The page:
Toy Fox Valley Terrier Facts!
For older people prone to a keener sense of humor, the Toy Fox Valley Terrier is an invaluable companion. Full of energy, right from being a puppy to when they’re full grown, they are a joy to have around the house, full of spunk and curiosity. They are also most commonly found with people who have disabilities, seeing as their loyalty and understanding is a wonderful addition to each of the parties’ respective lives. Another bonus for someone with disabilities is that they can become specially trained for noises on electronic devices–invaluable to people who may have trouble speaking and have to do so through other means. While they are able to adapt to apartment life, it is important to give them the opportunity to explore and run. The upside is that they are able to independently take care of their exercise needs if left outside to roam.
Behavior common to the Toy Fox Valley Terrier
Though not as active as their Jack Russell counterpart, the Toy Fox Valley Terrier is attentive, and willing to perform tricks not commonly found among larger dogs.
This particular breed is intelligent, responding to a variety of words that are not typically associated with dog/owner trainings and relationships. They are eager to please.
Along with unique tricks, they Toy Fox Valley Terrier is especially adept at agility training, complementing their body type. They love darting about and testing themselves to the fullest extent, which is why chasing and fetching fast-paced toys may be the owners’ best bet at ensuring the joy that they will get out of the dog.
They are more orally-fixated than other breeds, which is why it is important to ensure that they always have chew-toys. This also helps with their natural predisposition towards having less-than-desirable dental health.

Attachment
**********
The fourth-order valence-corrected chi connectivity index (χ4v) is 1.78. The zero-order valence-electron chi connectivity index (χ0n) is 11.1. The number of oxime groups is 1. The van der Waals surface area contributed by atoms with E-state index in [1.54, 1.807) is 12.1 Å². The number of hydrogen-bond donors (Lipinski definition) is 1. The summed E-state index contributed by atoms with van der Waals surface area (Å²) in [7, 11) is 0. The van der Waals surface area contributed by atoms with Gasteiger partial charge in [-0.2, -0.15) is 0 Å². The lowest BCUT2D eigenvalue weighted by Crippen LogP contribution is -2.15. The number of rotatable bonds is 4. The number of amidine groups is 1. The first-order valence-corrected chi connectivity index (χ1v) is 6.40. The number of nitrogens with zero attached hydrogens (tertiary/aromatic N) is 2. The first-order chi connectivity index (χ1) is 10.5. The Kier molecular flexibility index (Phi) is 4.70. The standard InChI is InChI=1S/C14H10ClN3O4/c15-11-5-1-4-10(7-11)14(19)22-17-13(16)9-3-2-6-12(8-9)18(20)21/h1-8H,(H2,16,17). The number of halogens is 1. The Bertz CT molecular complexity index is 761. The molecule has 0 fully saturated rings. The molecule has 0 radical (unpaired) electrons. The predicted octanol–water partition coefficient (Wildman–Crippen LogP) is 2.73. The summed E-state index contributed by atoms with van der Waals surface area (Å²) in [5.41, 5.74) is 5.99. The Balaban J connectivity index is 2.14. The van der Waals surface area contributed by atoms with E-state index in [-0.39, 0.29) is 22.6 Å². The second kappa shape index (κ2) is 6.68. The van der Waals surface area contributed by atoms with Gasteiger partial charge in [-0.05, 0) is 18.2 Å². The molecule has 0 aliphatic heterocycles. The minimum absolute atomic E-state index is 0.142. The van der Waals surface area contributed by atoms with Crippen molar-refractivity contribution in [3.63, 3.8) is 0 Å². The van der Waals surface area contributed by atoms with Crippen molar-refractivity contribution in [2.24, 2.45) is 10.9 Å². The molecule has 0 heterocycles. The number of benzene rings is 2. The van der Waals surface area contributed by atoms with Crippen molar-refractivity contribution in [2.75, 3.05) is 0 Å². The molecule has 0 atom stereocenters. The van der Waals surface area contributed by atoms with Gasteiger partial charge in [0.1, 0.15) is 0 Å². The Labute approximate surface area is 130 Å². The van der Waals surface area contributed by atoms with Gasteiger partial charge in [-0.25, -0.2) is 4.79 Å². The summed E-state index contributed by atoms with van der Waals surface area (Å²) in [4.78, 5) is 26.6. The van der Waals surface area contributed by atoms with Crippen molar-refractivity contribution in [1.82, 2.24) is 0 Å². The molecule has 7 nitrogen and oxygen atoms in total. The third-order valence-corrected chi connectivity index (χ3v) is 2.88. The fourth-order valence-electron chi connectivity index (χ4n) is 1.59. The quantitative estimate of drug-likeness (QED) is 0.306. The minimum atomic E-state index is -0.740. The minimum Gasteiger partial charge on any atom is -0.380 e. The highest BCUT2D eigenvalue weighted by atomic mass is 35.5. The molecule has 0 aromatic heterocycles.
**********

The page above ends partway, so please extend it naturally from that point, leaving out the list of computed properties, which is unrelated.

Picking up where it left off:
Unlike other toy breeds, the Toy Fox Valley Terrier is not a particularly yappy dog. Unless if their is a foreign sound that they perceive as danger, they are content with being quiet and lounging in their owners lap.
Appearance of the Toy Fox Valley Terrier
They are small, going only up to eleven inches in height, and maybe up to seven pounds if well-fed. However, while they may be of the “toy” variety, this terrier is highly muscular, with a solid head and short, high-setting tail. In contrast to their body, their ears are enormous and V-shaped, giving them an almost permanently perturbed look.
Their fur is primarily white, though they can have black or brown markings, particularly of that in the face.
It should not be any surprise to an owner if their fur color degrades with age, especially in the face.
Grooming your Toy Fox Valley Terrier
Given at how short their hair is and they do not have an excessive coat, grooming is not as frequent or as necessary as it is with other breeds.
As mentioned, chew-toys are a must, as they prevent the build-up of tartar. Any owner must also must be prepared for brushing the dogs’ teeth and trips to the vet to ensure that their teeth are healthy.
History of the Toy Fox Valley Terrier
Originally stemmed from the 1930’s, they are a mix of Fox Terriers, Manchester Terriers, Chihuahuas, and other breeds from the time. They were recognized as a terrier breed in 1936 by the United Kennel Club, and finally recognized as a specialized “toy” breed in the year 2000 by the American Kennel Club. Like many other terriers, they were bred for ratting out small rodents on farms and hunting game, such as small squirrels.